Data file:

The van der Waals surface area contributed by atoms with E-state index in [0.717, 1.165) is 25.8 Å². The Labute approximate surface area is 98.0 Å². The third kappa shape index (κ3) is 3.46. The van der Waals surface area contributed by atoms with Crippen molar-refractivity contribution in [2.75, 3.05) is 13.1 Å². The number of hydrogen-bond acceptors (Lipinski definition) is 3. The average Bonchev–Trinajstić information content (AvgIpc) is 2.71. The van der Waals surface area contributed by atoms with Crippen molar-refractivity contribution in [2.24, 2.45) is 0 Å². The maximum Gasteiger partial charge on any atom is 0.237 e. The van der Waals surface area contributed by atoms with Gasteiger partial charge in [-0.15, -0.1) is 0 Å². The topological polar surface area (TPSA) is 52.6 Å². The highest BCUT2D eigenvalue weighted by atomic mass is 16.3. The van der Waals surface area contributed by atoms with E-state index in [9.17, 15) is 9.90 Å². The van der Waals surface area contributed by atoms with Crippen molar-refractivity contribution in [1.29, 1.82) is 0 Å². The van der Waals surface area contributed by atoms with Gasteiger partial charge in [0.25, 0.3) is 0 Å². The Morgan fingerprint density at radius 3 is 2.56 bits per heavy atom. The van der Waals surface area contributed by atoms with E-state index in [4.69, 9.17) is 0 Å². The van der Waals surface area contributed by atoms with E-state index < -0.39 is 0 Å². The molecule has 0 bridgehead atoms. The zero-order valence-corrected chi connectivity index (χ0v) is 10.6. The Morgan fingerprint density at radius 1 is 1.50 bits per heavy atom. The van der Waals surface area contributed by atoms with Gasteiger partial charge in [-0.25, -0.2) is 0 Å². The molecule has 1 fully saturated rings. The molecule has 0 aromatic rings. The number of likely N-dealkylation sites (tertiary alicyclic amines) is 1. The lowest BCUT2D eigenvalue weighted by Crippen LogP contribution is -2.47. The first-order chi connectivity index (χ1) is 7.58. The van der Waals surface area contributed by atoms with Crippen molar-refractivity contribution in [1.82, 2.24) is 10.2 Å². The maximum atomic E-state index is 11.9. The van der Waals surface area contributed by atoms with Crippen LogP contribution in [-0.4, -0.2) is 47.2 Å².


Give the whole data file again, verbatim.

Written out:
The van der Waals surface area contributed by atoms with E-state index in [0.717, 1.165) is 25.8 Å². The Labute approximate surface area is 98.0 Å². The third kappa shape index (κ3) is 3.46. The van der Waals surface area contributed by atoms with Crippen molar-refractivity contribution in [2.75, 3.05) is 13.1 Å². The number of hydrogen-bond acceptors (Lipinski definition) is 3. The average Bonchev–Trinajstić information content (AvgIpc) is 2.71. The van der Waals surface area contributed by atoms with Crippen molar-refractivity contribution in [2.24, 2.45) is 0 Å². The maximum Gasteiger partial charge on any atom is 0.237 e. The van der Waals surface area contributed by atoms with Gasteiger partial charge in [-0.15, -0.1) is 0 Å². The topological polar surface area (TPSA) is 52.6 Å². The highest BCUT2D eigenvalue weighted by atomic mass is 16.3. The van der Waals surface area contributed by atoms with E-state index in [9.17, 15) is 9.90 Å². The van der Waals surface area contributed by atoms with Crippen molar-refractivity contribution in [1.29, 1.82) is 0 Å². The van der Waals surface area contributed by atoms with Gasteiger partial charge in [0.25, 0.3) is 0 Å². The Morgan fingerprint density at radius 3 is 2.56 bits per heavy atom. The van der Waals surface area contributed by atoms with E-state index in [4.69, 9.17) is 0 Å². The van der Waals surface area contributed by atoms with E-state index < -0.39 is 0 Å². The molecule has 0 bridgehead atoms. The zero-order valence-corrected chi connectivity index (χ0v) is 10.6. The Morgan fingerprint density at radius 1 is 1.50 bits per heavy atom. The van der Waals surface area contributed by atoms with Gasteiger partial charge in [-0.25, -0.2) is 0 Å². The molecule has 1 fully saturated rings. The molecule has 0 aromatic rings. The number of likely N-dealkylation sites (tertiary alicyclic amines) is 1. The lowest BCUT2D eigenvalue weighted by Crippen LogP contribution is -2.47. The first-order chi connectivity index (χ1) is 7.58. The van der Waals surface area contributed by atoms with Crippen molar-refractivity contribution in [1.82, 2.24) is 10.2 Å². The maximum atomic E-state index is 11.9. The van der Waals surface area contributed by atoms with Crippen LogP contribution in [-0.4, -0.2) is 47.2 Å².